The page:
Heart surgery patients who received newly donated blood have significantly fewer post-operative complications than those who received blood that had been donated more than two weeks before their surgery, a study presented at the Canadian Cardiovascular Congress has shown.

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Center Plans To Redefine Surgical Robotics

October 26, 2014 11:59 pm | by John Markoff, The New York Times | News | Comments

With funding from the National Science Foundation and two private donors, scientists at the University of California-Berkeley will establish a research center intended to help develop medical robots that can perform low-level and repetitive surgical tasks, freeing doctors to concentrate on the most challenging and complex aspects of the operations they perform.

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Codman Neuro Launches First Disposable Forceps With Dual Irrigation

October 24, 2014 11:49 am | Product Releases | Comments

Codman Neuro*, a global leader in neurosurgery and part of DePuy Synthes Companies of Johnson & Johnson, announced the launch of SPETZLERTM MALIS® Dual Irrigating Disposable Non-Stick Bipolar Forceps, the first disposable dual irrigating forceps for neurosurgery. The announcement was made here at the 2014 Congress of Neurological Surgeons (CNS) Annual Meeting.

For Brain Hemorrhage, Risk of Death is Lower at High-Volume Hospitals

October 24, 2014 10:31 am | News | Comments

For patients with a severe type of stroke called subarachnoid hemorrhage (SAH), treatment at a hospital that treats a high volume of SAH cases is associated with a lower risk of death, reports a study in the November issue of Neurosurgery, official journal of the Congress of Neurological Surgeons. The journal is published by Lippincott Williams & Wilkins, a part of Wolters Kluwer Health ...

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Study: Paperwork Consumes One-Sixth of Physicians' Time, Erodes Morale

October 23, 2014 12:21 pm | News | Comments

The average U.S. doctor spends 16.6 percent of his or her working hours on non-patient-related paperwork, time that might otherwise be spent caring for patients. And the more time doctors spend on such bureaucratic tasks, the unhappier they are about having chosen medicine as a career ...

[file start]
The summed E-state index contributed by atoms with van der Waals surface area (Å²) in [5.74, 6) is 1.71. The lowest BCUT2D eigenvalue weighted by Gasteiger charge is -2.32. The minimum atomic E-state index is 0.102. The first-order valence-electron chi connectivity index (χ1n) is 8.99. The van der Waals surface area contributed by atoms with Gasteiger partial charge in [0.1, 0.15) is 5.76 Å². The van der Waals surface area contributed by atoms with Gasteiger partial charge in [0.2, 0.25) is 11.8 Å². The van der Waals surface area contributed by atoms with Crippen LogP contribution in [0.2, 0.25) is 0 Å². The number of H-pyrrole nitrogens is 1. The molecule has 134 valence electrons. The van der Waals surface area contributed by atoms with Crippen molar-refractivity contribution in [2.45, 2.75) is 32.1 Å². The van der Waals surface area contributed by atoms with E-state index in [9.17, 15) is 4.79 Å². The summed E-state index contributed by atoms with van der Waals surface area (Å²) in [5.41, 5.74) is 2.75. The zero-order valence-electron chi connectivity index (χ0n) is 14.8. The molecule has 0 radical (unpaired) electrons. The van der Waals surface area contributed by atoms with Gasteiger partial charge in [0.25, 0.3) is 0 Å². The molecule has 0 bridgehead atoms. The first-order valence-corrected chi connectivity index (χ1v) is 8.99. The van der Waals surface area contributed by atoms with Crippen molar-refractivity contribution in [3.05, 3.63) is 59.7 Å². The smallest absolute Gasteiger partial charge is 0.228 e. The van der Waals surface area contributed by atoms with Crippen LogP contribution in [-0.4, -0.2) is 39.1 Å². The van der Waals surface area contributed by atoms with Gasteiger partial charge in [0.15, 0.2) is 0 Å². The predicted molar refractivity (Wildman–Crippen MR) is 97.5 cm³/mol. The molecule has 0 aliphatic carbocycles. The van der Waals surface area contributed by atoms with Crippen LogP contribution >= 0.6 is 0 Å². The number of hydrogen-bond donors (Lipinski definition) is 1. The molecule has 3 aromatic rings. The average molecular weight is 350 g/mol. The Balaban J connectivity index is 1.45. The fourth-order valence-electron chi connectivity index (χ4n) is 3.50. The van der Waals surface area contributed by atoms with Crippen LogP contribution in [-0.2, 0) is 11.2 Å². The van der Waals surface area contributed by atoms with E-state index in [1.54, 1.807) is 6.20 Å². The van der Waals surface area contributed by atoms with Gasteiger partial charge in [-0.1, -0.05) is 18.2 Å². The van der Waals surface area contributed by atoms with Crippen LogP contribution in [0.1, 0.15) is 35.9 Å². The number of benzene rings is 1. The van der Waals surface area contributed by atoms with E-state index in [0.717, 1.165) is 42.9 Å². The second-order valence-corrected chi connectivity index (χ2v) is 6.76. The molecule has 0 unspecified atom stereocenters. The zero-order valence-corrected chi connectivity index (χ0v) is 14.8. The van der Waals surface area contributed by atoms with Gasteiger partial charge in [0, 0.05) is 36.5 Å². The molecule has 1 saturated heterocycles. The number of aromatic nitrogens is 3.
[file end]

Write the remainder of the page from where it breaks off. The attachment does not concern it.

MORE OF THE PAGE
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ACS NSQIP Participating Hospitals Recognized for Achieving Meritorious Outcomes for Patient Care

October 23, 2014 11:54 am | News | Comments

The American College of Surgeons National Surgical Quality Improvement Program (ACS NSQIP®) has recognized 44 of their 445 participating hospitals for achieving meritorious outcomes for surgical patient care in 2013.  ACS NSQIP participating hospitals are required to track the outcomes of inpatient and outpatient surgical procedures and then analyze their results ...

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'Watch' Cites Concern About Flexible Reamer Breakage in ACL Reconstruction

October 23, 2014 11:42 am | News | Comments

JBJS Case Connector, an online case journal published by the Journal of Bone and Joint Surgery, has issued a "Watch" regarding concerns over flexible reamer breakage during anatomic single-bundle ACL reconstruction. Flexible reamers help surgeons achieve optimal femoral-tunnel parameters, but they are prone to breakage in certain situations, as the "Watch" article explains ...

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How People View Their Weight Influences Bariatric Surgery Success

October 23, 2014 11:23 am | News | Comments

Negative feelings about one’s own weight, known as internalized weight bias, influence the success people have after undergoing weight loss surgery, according to research appearing in the journal Obesity Surgery, published by Springer ...